- People don’t help as often as you’d think. I couldn’t count the number of times I have tried to get into a door using my scooter that doesn’t have handicap access while an able-bodied individual stood watching without offering help. As someone who would always help someone with a disability prior to becoming disabled myself, I am still baffled by this. I will say I have met incredibly nice and helpful individuals but nowhere near as many as I would have imagined.
- Children don’t understand and look to their parents for an explanation. This is why my Mom and I, as well as Worldwide Speech, want to help parents and educators normalize and teach children about different disabilities.
Tips for teaching children about those with disabilities:
- Have a conversation with your children early. It is never too early to have these conversations.
- Unsure how? Check out these 6 tips to talk about disabilities with your children.
- On the Lam. Use the vlog mentioned above and accompanying activities to begin the discussion about those with physical disabilities.
- Real-life examples are so important. Children learn by watching adult behaviors. Imagine this situation. You are on a walk with your two children. You see a person using a mobility aid such as a wheelchair or mobility scooter coming towards you. What would you do? Some may quickly grab their kids and pull them aside to allow the individual to pass. As they pass by, some may look down and avoid eye-contact. Others may stare them directly in the eyes with a confused look. Some may hush their children but others might encourage them to smile and wave. Some may whisper hastily “Don’t stare!” I don’t speak for all individuals with disabilities, but, personally, I appreciate a smile and wave or nod. By choosing this response, you open up an incredible teaching moment. Okay, so you modeled a smile and wave, what next?
- Talk about it! Ask your child if they have ever seen a scooter or wheelchair. Talk about why certain people have to use them and stress that they are just like everyone else with a different way to move around. It is also important to mention not everyone who uses a wheelchair or mobility scooter has to use it 24/7. A lot of individuals, such as myself, use them for longer distances but are still able to move around the house.
- Unsure of PC terminology? Err on the side of caution and use “person-first” language. This means instead of labeling someone as “disabled,” you’d say, “a person with a disability.” I personally don’t mind being labeled “disabled,” because I feel like my disability and I are not separate. However, the idea behind person-first language is not to define someone by their disability. If you are wondering which term to use with someone you know, ask! Differences in opinion regarding person-first language exist within our community.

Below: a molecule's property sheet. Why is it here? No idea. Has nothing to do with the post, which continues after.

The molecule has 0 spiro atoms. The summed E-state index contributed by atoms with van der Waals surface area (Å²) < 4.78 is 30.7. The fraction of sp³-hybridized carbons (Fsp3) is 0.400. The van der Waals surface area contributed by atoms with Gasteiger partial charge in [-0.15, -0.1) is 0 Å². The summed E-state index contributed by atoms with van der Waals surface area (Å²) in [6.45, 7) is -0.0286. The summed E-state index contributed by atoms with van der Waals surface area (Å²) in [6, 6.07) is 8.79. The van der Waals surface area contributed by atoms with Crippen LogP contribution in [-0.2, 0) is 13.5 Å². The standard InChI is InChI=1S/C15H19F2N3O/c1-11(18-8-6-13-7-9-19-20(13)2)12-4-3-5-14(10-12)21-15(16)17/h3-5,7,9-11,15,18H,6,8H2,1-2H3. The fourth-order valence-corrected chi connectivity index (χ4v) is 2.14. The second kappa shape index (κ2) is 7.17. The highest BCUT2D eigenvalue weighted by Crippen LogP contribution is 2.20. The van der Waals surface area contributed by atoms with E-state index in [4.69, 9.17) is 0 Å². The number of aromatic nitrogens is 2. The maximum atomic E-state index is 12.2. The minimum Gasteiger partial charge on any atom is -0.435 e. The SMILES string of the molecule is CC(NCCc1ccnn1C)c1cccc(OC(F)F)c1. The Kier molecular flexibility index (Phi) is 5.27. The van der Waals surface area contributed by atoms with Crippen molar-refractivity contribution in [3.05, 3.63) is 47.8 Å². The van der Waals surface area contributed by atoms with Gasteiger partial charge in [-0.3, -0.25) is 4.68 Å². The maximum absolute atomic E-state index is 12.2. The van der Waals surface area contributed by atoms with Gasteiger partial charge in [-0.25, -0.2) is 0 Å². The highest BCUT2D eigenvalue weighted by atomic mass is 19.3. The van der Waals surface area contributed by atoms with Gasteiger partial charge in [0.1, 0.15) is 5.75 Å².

- Encourage Questions: Curiosity is natural. Encourage your child to ask questions. If you don’t know an answer, be honest, do some research, and get back to them. In addition, I don’t speak for all individuals, but if a child had a question about my scooter, I would happily answer.
- This webpage outlines 25 Disability Awareness Activities for Kids of all Ages. This includes disability awareness packets, lesson plans, disability awareness tips from Huffington Post, videos, and activities for the family.
- This article, How to Talk to Your Nondisabled Kids About Disability, has great suggestions for the type of language to use and I particularly like the quote below. It includes links for more information regarding different types of invisible disabilities.
”Don’t assume who is or isn’t disabled. Though the most widely recognized symbol of disability is the wheelchair icon, disability comes in many forms. Neuroatypicality, cognitive disabilities, mental illnesses, chronic pain and many other disabilities are not readily visibly apparent.”LAURA DORWART
While advocacy for many disabilities has improved, we have so much farther to go until we reach equity. ADA had it’s 30th anniversary recently and it is still fully legal to pay individuals with disabilities below minimum wage.
Some food for thought, individuals with disabilities have fought for ages to get accessible accommodations for work, school, and medical care and were told working from home, attending school remotely, and telecom appointments were impossible. But when COVID-19 hit, able-bodied people everywhere were given these opportunities without a fight. Why are we forced to fight for the same opportunities pre- and post- COVID-19?
It is a long road ahead of us, but the more informed our children are, the better chance we have at raising an open-minded, empathetic, compassionate, and inclusive generation who will continue the fight for equity.